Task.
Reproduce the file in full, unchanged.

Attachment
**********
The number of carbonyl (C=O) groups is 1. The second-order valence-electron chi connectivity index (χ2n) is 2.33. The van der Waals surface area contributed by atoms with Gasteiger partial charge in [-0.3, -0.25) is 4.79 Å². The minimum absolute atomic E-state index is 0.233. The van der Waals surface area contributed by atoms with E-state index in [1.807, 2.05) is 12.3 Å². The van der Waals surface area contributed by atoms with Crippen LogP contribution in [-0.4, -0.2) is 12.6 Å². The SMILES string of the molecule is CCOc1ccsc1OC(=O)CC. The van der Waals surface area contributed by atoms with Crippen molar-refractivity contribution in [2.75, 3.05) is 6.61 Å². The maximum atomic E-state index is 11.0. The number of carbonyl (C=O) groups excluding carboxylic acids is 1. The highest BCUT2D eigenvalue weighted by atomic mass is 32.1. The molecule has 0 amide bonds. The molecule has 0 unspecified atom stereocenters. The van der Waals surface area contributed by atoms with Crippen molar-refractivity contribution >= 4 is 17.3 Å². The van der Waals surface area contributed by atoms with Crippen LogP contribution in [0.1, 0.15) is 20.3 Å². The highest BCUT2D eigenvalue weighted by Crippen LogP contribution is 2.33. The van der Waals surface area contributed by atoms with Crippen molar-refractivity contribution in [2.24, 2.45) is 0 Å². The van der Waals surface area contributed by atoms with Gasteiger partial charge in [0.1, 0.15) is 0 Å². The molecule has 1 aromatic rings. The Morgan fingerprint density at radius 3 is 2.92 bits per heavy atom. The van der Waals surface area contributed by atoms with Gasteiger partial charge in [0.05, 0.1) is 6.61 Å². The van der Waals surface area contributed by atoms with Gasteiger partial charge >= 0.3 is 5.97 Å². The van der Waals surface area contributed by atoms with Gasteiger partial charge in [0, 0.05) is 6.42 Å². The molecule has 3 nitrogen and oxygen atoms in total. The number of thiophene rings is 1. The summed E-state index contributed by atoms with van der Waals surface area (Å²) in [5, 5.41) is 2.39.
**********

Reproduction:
The number of carbonyl (C=O) groups is 1. The second-order valence-electron chi connectivity index (χ2n) is 2.33. The van der Waals surface area contributed by atoms with Gasteiger partial charge in [-0.3, -0.25) is 4.79 Å². The minimum absolute atomic E-state index is 0.233. The van der Waals surface area contributed by atoms with E-state index in [1.807, 2.05) is 12.3 Å². The van der Waals surface area contributed by atoms with Crippen LogP contribution in [-0.4, -0.2) is 12.6 Å². The SMILES string of the molecule is CCOc1ccsc1OC(=O)CC. The van der Waals surface area contributed by atoms with Crippen molar-refractivity contribution in [2.75, 3.05) is 6.61 Å². The maximum atomic E-state index is 11.0. The number of carbonyl (C=O) groups excluding carboxylic acids is 1. The highest BCUT2D eigenvalue weighted by atomic mass is 32.1. The molecule has 0 amide bonds. The molecule has 0 unspecified atom stereocenters. The van der Waals surface area contributed by atoms with Crippen molar-refractivity contribution >= 4 is 17.3 Å². The van der Waals surface area contributed by atoms with Crippen LogP contribution in [0.1, 0.15) is 20.3 Å². The highest BCUT2D eigenvalue weighted by Crippen LogP contribution is 2.33. The van der Waals surface area contributed by atoms with Crippen molar-refractivity contribution in [2.24, 2.45) is 0 Å². The van der Waals surface area contributed by atoms with Gasteiger partial charge in [0.1, 0.15) is 0 Å². The molecule has 1 aromatic rings. The Morgan fingerprint density at radius 3 is 2.92 bits per heavy atom. The van der Waals surface area contributed by atoms with Gasteiger partial charge in [0.05, 0.1) is 6.61 Å². The van der Waals surface area contributed by atoms with Gasteiger partial charge >= 0.3 is 5.97 Å². The van der Waals surface area contributed by atoms with Gasteiger partial charge in [0, 0.05) is 6.42 Å². The molecule has 3 nitrogen and oxygen atoms in total. The number of thiophene rings is 1. The summed E-state index contributed by atoms with van der Waals surface area (Å²) in [5, 5.41) is 2.39.